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Russian stackable dolls

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Forum topic by Wildwood posted 02-17-2014 10:10 PM 1037 views 1 time favorited 6 replies Add to Favorites Watch
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Wildwood

1887 posts in 1602 days


02-17-2014 10:10 PM

Russian turning tools in action, use of hook tool and different kind of skew. Did not see stopping lathe for damage assestment or measurements.

Scroll down for video:

http://www.matryoshkastore.com/index.php?main_page=how_nesting_dolls_made

-- Bill


6 replies so far

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TheDane

4997 posts in 3130 days


#1 posted 02-17-2014 11:11 PM

Good grief … the safety police would go catatonic if they would see this one!

Thanks for posting!

-- Gerry -- "I don't plan to ever really grow up ... I'm just going to learn how to act in public!"

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Wildwood

1887 posts in 1602 days


#2 posted 02-18-2014 12:00 PM

Gerry not bothered by lack of safety in the video. I am impressed with speed and skill these self taught turners work without stopping to measure and fitting components without breaking them with lathe running. Felt same way watching AAW symposium video of Japanese turner turning dolls.

Hook tools more popular in Asia and Europe takes some getting used too. Carbon steel hook tools leave a very smooth finish on end grain without lot of torn end grain if know how to use them. You have to forge your own hook tools here in USA. Plenty of instructions on the web on how to make and use them.

Friend of mine had a blacksmith make a several various size hook tools for him and dd not cost much money many years ago. He broke a few turning too aggressively and trying to sharpen them with angle grinder. Back to the blacksmith for shorter tool.

That carbon steel skew chisel used in the video also leaves better wood surface than our HHS & exotic steel tools. Would hope video showed turners here with little practice can do a lot with a skew. You can achieve pretty good off the tool surface with a sharp M2 HSS skew too.

-- Bill

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Rick M

7935 posts in 1848 days


#3 posted 02-20-2014 07:29 AM

Some discussion about it a few months back:
http://lumberjocks.com/topics/55289

Thermaloy has commissioned some skinning blade style skews.

I have some carbon steel tools and they can be very sharp. While they do need to be sharpened more often, a quick touch up only takes a few seconds. Keep in mind the wood they use is the Russian equivalent to basswood and is very soft.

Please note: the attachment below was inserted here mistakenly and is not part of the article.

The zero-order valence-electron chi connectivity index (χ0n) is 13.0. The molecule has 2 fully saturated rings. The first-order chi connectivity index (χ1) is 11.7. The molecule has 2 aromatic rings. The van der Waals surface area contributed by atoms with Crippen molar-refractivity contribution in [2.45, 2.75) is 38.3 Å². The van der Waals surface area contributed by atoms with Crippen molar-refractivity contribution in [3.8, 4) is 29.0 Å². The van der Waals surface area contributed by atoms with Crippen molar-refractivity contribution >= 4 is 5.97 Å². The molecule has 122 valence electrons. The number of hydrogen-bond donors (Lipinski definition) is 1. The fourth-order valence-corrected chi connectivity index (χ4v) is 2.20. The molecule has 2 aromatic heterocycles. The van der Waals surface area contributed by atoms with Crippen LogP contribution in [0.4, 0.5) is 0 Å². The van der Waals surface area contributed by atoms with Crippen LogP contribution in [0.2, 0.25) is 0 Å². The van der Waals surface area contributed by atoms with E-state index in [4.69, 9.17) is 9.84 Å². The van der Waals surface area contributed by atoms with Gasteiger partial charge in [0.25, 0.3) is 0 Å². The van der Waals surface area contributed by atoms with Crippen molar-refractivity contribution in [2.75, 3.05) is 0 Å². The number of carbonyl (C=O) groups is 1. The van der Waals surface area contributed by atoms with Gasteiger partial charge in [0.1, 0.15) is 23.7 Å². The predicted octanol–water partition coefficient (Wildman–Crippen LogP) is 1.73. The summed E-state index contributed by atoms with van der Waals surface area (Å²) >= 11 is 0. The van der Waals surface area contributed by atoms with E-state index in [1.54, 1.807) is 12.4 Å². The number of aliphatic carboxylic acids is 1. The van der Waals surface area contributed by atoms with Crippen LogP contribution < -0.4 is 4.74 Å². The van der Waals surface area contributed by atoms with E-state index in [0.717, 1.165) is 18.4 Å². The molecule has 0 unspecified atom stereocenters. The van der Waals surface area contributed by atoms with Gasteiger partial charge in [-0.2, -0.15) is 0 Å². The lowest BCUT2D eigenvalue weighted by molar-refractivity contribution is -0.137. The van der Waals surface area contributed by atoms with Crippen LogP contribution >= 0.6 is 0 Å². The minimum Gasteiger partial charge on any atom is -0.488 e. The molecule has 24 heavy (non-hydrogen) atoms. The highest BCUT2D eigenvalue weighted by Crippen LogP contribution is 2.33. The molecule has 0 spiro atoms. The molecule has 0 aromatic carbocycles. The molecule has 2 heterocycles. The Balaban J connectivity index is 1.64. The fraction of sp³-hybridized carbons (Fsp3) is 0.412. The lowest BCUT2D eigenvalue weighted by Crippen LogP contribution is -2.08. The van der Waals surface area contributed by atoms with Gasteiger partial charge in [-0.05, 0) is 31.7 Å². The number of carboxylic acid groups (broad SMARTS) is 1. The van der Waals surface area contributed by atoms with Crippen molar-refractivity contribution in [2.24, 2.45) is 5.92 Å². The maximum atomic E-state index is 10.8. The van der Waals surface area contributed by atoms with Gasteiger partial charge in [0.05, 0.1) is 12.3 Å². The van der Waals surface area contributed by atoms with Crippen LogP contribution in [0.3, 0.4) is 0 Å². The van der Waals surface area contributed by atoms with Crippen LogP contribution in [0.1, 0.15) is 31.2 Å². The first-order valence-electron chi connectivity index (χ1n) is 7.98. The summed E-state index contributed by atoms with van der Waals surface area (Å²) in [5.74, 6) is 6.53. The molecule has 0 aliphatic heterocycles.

-- http://thewoodknack.blogspot.com/

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Wildwood

1887 posts in 1602 days


#4 posted 02-20-2014 11:56 AM

I ignored that thread after seeing picture of knife posted. My K-Bar & Iraqi bayonet would do a better job at the lathe. If do an image search for Russian woodturning tools will see your picture of knife!

Lot of wood turners watching Olympics saw this story on nesting dolls. Looking for more info found link already posted here and woodnet. Here is that story we watched. Pretty good story once get past the ads.

http://www.nbcolympics.com/video/history-russian-nesting-dolls

If do a search for Russian woodcraft will not find tools but plenty of wood items like painted nesting dolls and cats for sale for not much money.

Japanese also use soft woods to turn their Kokeshi dolls. There are several styles some made in one piece and some like these that are two piece. Tools little different but notice the floating took rest!

https://www.youtube.com/watch?v=NfPapG4EnPg

-- Bill

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Rick M

7935 posts in 1848 days


#5 posted 02-20-2014 03:55 PM

The knife isn’t a turning tool.

-- http://thewoodknack.blogspot.com/

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Thermaloy

21 posts in 1496 days


#6 posted 02-20-2014 08:38 PM

A couple opf days ago I started making a set of Matryushka dolls in miniature – the smallest one is about 5/8” in length, the next one proportionately larger, and halfway through the third one. Will post photos when the job is done. These will be given to a small person of my acquaintance who will be able to decorate the dolls exactly as she wishes. Using mostly a standard and a mini skew for the outside and hollowing with whatever comes to hand. Learning as I progress – the next set will see the dolls fitting better. The skew does give a nice finish, needing only a little sanding. Using an unnamed hardwood – the core of a veneer log take-off which my local timber yard is happy to sell me.

These veneer centres are very useful for cutting into short blanks for turning demonstrations. Children can concentrate for only so long and for them to see a chosen object appearing under the chisel seems close to magic IMHO.

-- Thermaloy

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